Justice Levi Woodbury

Justice Levi Woodbury joined the U.S. Supreme Court on September 23, 1845, replacing Justice Joseph Story. Woodbury was born on December 22, 1789 in Hillsborough County, New Hampshire. He graduated with honors from Dartmouth College in 1809 and then studied briefly at the Litchfield Law School in Connecticut. Woodbury was admitted to the New Hampshire bar in 1812 and entered private practice. He then served as clerk of the New Hampshire State Senate and a Justice of the New Hampshire Supreme Court, then known as the Superior Court of Judicature.

From 1823 to 1824, Woodbury served a single one-year term as Governor of New Hampshire. He entered national politics in 1825 as a U.S. Senator. Woodbury held that seat until 1831, when he became U.S. Secretary of the Navy. From 1834 to 1841, he served as U.S. Secretary of the Treasury, and then he became a U.S. Senator again.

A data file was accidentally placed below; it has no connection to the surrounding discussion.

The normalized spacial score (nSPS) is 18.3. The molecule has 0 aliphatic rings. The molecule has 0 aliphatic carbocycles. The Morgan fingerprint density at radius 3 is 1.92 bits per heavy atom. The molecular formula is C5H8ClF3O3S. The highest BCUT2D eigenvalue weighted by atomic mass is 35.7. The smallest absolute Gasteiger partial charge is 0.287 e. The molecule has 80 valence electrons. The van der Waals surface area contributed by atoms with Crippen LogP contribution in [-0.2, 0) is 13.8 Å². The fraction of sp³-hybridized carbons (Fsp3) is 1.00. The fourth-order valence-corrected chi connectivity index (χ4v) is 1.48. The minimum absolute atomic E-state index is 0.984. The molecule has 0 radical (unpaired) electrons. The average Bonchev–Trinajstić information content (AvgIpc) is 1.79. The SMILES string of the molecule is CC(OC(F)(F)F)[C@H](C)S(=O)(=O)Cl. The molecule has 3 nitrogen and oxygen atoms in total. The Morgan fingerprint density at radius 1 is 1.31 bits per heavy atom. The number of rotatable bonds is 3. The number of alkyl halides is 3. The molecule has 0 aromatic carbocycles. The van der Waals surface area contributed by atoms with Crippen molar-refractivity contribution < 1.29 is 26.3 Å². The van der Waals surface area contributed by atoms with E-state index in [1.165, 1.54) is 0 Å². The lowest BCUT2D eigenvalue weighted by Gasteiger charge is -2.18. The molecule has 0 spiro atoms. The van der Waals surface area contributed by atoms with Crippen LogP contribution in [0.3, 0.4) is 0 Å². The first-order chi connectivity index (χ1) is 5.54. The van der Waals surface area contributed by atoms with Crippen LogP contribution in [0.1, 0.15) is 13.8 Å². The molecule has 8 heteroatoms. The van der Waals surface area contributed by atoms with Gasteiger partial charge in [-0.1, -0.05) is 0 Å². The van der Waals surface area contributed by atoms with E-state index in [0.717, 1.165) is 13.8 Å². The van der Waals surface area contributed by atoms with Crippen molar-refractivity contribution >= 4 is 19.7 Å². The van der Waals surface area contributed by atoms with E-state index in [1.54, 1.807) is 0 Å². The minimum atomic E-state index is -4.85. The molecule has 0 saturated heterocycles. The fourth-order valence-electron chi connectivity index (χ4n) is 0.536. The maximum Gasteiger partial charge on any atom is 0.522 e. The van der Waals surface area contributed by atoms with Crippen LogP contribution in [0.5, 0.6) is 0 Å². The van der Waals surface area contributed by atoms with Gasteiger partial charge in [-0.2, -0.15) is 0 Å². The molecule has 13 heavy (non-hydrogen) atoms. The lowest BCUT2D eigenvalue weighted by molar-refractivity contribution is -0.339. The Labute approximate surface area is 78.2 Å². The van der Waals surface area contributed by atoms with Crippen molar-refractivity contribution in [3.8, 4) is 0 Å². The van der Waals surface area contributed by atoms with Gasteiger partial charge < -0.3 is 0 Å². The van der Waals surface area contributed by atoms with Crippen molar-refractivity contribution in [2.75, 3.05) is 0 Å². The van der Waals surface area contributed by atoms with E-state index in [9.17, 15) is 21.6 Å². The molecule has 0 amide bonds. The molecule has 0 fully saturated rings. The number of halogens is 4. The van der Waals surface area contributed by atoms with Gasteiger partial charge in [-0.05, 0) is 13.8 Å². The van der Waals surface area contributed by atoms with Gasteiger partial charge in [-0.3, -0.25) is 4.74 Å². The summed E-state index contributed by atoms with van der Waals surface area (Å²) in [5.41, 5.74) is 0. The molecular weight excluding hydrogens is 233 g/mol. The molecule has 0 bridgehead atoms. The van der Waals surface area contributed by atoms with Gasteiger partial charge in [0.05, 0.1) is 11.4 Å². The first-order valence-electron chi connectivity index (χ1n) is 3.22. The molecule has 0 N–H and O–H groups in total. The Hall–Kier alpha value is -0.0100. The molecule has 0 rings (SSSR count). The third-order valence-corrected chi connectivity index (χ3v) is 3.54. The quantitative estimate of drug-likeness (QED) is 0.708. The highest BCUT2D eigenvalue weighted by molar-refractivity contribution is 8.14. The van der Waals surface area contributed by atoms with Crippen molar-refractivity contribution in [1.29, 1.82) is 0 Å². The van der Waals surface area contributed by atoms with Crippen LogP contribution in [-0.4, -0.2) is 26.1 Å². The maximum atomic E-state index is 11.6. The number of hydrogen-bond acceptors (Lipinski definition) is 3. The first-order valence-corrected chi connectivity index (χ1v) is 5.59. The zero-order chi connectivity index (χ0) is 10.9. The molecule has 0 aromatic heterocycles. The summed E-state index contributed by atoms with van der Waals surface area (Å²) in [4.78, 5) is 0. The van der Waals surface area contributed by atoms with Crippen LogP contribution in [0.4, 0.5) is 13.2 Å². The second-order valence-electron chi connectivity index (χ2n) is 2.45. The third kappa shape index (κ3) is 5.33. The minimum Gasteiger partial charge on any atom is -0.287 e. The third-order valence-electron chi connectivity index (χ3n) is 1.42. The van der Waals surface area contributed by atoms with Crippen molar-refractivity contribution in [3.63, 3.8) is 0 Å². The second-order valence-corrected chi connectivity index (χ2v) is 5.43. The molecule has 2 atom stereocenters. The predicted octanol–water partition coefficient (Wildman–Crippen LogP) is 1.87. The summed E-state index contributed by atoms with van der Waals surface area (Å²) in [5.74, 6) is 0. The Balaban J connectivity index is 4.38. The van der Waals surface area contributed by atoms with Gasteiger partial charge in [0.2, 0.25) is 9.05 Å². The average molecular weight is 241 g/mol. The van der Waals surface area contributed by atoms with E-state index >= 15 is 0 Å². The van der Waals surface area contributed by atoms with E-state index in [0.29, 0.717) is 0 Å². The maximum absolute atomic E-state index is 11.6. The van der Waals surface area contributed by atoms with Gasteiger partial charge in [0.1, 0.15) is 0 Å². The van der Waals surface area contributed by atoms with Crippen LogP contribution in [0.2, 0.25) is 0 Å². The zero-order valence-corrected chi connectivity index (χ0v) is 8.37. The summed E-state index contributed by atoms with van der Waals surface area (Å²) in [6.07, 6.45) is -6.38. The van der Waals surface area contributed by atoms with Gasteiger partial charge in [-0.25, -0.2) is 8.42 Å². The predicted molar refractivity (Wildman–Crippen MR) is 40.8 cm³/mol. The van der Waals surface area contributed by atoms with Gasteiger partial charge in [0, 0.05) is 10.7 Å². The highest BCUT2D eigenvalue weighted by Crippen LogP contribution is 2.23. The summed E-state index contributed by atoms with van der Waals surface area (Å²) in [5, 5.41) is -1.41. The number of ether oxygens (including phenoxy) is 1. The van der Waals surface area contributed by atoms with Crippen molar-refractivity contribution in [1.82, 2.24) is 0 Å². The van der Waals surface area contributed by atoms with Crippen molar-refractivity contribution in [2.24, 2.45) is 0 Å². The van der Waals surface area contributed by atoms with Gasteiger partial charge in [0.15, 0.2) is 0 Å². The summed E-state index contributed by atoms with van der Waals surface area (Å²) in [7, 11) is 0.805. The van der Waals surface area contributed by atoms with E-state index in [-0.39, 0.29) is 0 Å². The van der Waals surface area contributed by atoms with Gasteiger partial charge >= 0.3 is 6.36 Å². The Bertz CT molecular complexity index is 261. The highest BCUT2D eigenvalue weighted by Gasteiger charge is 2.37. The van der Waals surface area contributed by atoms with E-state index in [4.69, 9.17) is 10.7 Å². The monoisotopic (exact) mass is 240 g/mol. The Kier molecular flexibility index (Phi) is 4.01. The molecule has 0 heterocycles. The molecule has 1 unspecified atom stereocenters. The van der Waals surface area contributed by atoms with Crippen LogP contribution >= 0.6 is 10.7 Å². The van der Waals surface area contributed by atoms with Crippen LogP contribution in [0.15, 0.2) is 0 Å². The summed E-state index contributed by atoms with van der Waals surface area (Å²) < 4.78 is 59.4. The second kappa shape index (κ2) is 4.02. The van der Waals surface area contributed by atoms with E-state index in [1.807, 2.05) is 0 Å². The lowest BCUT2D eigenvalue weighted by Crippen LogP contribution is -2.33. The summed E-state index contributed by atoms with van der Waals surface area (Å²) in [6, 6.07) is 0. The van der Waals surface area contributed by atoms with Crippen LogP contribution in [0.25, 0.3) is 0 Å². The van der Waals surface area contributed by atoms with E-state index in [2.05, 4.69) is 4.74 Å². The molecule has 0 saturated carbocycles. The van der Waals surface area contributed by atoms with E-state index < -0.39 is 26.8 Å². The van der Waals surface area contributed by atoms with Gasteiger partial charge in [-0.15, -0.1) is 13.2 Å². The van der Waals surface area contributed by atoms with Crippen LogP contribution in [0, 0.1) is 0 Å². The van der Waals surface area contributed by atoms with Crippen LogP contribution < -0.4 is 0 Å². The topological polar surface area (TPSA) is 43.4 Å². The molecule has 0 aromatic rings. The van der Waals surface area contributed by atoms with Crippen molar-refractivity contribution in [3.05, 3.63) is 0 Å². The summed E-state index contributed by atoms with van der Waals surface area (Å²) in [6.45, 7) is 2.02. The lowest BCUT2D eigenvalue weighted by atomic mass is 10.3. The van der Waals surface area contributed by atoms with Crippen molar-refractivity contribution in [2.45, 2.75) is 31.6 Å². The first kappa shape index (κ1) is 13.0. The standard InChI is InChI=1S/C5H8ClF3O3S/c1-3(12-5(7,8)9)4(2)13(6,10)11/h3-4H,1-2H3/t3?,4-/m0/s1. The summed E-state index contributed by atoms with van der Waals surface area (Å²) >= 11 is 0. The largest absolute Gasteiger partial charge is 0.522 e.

On September 20, 1845, President James K. Polk appointed Woodbury to the U.S. Supreme Court during a recess of the Senate. He took the judicial oath three days later. Polk formally nominated Woodbury on December 23, and the Senate confirmed him on January 3, 1846. He would serve just six years on the Court.

Although Woodbury came from the North and did not own slaves, he upheld the federal Fugitive Slave Act in Jones v. Van Zandt in 1847. This helped cement the legal status of slavery a decade before the notorious Dred Scott decision. A year later, Woodbury was a contender for the Democratic presidential nomination, which ultimately went to Lewis Cass.

Woodbury died on September 4, 1851 in Portsmouth, New Hampshire and was buried there. Justice Benjamin Curtis replaced him on the Court.